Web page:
At a moment when the world’s attention is focused on structural racism, all of us in the entrepreneurial ecosystem need to take a long hard look at our own practices. The ugly truth is that our community is actively reinforcing the underlying biases and prejudices that permeate wider society.
Most individuals working in venture capital funds, accelerators, coworking spaces, and other parts of the startup ecosystem view themselves as socially progressive and meritocratic. However, the data tells a starkly different story. In the USA, research by Digital Undivided concluded that in the decade 2009–2019, only 0.06% of total venture capital investment went to black female founders. Meanwhile, in the UK the investment fund Impact X found that less than 1% of investment went to ventures with black founders. It’s time we acknowledged the truth that the entrepreneurial support system is structurally biased against black founders, and also against other ethnic minority and low-income groups.
As it stands, the odds are stacked against an entrepreneur from any low-income or marginalised community, regardless of their talent or dedication. They are less likely to have entrepreneurial role models from whom they can learn. They probably don’t have family or friends ready to invest seed capital or make useful introductions. There is no “bank of mum and dad” safety net to cover living costs during the early years when income is scarce.
This is a double tragedy because entrepreneurship has a far greater impact in a low-income or marginalised community than it does in a privileged one. I believe entrepreneurship is the single most powerful tool to combat poverty and social marginalisation. Every successful business established in a low-income community creates sustainable jobs, new networks, investors, and role models to inspire the next generation.
It is vital we take this opportunity to reform the system on the principle of Inclusive Entrepreneurship. A passive stance is not enough, that will only replicate the status quo. What is needed is an active approach, providing targeted support to groups in society where entrepreneurs face greater hurdles to establishing a business. Only an active approach can rebalance the entrepreneurial system and remove its structural biases. If all venture capital investors, accelerator programmes and workspaces made a commitment to this, our societies would reap great economic and social benefits, and social justice would take a leap forward.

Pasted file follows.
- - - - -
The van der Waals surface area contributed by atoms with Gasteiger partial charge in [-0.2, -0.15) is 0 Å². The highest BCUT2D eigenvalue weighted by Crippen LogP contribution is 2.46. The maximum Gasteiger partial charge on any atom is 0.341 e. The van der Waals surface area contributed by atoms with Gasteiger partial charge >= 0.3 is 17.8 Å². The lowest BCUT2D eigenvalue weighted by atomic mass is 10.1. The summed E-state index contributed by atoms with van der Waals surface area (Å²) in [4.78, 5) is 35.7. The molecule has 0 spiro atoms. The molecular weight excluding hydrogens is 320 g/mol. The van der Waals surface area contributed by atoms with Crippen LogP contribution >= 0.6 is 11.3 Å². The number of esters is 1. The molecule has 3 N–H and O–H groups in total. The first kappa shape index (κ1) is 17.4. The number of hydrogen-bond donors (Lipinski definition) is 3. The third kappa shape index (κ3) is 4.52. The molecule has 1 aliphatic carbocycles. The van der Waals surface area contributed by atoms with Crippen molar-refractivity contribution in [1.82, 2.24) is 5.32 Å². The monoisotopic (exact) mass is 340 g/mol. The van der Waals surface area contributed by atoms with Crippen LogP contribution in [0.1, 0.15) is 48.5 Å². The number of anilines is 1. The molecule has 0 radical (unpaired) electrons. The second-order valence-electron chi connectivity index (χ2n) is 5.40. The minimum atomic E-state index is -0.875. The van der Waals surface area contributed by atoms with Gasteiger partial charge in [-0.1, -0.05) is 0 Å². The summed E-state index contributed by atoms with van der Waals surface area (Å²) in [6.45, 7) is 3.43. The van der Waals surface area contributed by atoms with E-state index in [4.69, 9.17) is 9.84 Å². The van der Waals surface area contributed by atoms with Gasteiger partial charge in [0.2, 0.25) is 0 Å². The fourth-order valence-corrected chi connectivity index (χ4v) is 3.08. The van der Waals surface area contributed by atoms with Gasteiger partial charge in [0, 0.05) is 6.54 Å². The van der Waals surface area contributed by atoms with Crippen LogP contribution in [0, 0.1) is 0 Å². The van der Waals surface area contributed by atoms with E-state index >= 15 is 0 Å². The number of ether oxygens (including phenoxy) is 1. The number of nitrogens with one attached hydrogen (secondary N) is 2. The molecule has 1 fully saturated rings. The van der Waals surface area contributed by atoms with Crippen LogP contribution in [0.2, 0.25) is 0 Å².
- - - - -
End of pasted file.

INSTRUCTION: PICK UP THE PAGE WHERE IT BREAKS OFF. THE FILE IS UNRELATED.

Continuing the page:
Inclusive Entrepreneurship is integral to The Trampery’s mission as a social enterprise. Throughout our team, our workspaces, and our courses we are committed to combating bias and supporting those who face greater challenges. Since 2015 our Creative Pioneers programme has provided workspace and support completely free to talented entrepreneurs who would not otherwise be able to access it. The success rate of supported businesses currently stands at 88%, a testament to their talent. From 2017 our Pathways and Decelerator courses have offered free coaching to entrepreneurs, with a mix of participants that reflects London’s fantastically diverse society.
In 2018 we opened The Trampery Tottenham, our second-largest workspace. The building supports 60 businesses, approximately 50% of them with black founders, and a total of 300 people on site. Working with the Mayor of London, Borough of Haringey, and Launch It, the project is one of London’s most vigorous champions for Inclusive Entrepreneurship.
Looking to the future, we are eager to support other organisations working to combat systemic discrimination in the entrepreneurial system. If you share this focus, we’d love to hear from you.
The Trampery is a London-based social enterprise that delivers workspaces and accelerator programmes for entrepreneurs. The Trampery is committed to playing a role in the shift towards a more balanced form of capitalism. The company’s mission for the next decade is to support entrepreneurs, startups and scaleups who pursue social and environmental benefits alongside profit. Learn more here.